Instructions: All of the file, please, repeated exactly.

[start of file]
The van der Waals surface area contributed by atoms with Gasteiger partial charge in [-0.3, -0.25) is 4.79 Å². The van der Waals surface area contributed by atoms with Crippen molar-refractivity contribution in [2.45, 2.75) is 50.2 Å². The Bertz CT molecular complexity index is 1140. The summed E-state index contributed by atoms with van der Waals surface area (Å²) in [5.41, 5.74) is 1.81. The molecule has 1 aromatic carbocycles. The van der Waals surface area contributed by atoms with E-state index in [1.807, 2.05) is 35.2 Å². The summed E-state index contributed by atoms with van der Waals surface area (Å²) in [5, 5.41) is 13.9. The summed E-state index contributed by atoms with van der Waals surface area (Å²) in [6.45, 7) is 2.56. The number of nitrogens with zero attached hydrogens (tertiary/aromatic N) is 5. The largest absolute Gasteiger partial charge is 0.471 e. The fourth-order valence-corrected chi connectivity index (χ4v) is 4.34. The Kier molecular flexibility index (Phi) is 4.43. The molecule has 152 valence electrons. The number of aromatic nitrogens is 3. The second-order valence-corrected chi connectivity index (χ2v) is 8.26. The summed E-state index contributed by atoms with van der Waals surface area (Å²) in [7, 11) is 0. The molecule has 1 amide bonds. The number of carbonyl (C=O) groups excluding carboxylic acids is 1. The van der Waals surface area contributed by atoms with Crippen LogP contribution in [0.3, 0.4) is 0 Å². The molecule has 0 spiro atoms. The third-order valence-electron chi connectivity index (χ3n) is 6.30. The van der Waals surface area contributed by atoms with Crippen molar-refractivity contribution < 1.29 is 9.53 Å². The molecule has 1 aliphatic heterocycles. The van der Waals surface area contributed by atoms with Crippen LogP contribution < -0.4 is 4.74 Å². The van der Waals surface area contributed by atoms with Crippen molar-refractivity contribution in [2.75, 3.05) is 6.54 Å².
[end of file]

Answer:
The van der Waals surface area contributed by atoms with Gasteiger partial charge in [-0.3, -0.25) is 4.79 Å². The van der Waals surface area contributed by atoms with Crippen molar-refractivity contribution in [2.45, 2.75) is 50.2 Å². The Bertz CT molecular complexity index is 1140. The summed E-state index contributed by atoms with van der Waals surface area (Å²) in [5.41, 5.74) is 1.81. The molecule has 1 aromatic carbocycles. The van der Waals surface area contributed by atoms with E-state index in [1.807, 2.05) is 35.2 Å². The summed E-state index contributed by atoms with van der Waals surface area (Å²) in [5, 5.41) is 13.9. The summed E-state index contributed by atoms with van der Waals surface area (Å²) in [6.45, 7) is 2.56. The number of nitrogens with zero attached hydrogens (tertiary/aromatic N) is 5. The largest absolute Gasteiger partial charge is 0.471 e. The fourth-order valence-corrected chi connectivity index (χ4v) is 4.34. The Kier molecular flexibility index (Phi) is 4.43. The molecule has 152 valence electrons. The number of aromatic nitrogens is 3. The second-order valence-corrected chi connectivity index (χ2v) is 8.26. The summed E-state index contributed by atoms with van der Waals surface area (Å²) in [7, 11) is 0. The molecule has 1 amide bonds. The number of carbonyl (C=O) groups excluding carboxylic acids is 1. The van der Waals surface area contributed by atoms with Crippen LogP contribution in [0.3, 0.4) is 0 Å². The molecule has 0 spiro atoms. The third-order valence-electron chi connectivity index (χ3n) is 6.30. The van der Waals surface area contributed by atoms with Crippen molar-refractivity contribution < 1.29 is 9.53 Å². The molecule has 1 aliphatic heterocycles. The van der Waals surface area contributed by atoms with Crippen LogP contribution < -0.4 is 4.74 Å². The van der Waals surface area contributed by atoms with Crippen molar-refractivity contribution in [2.75, 3.05) is 6.54 Å².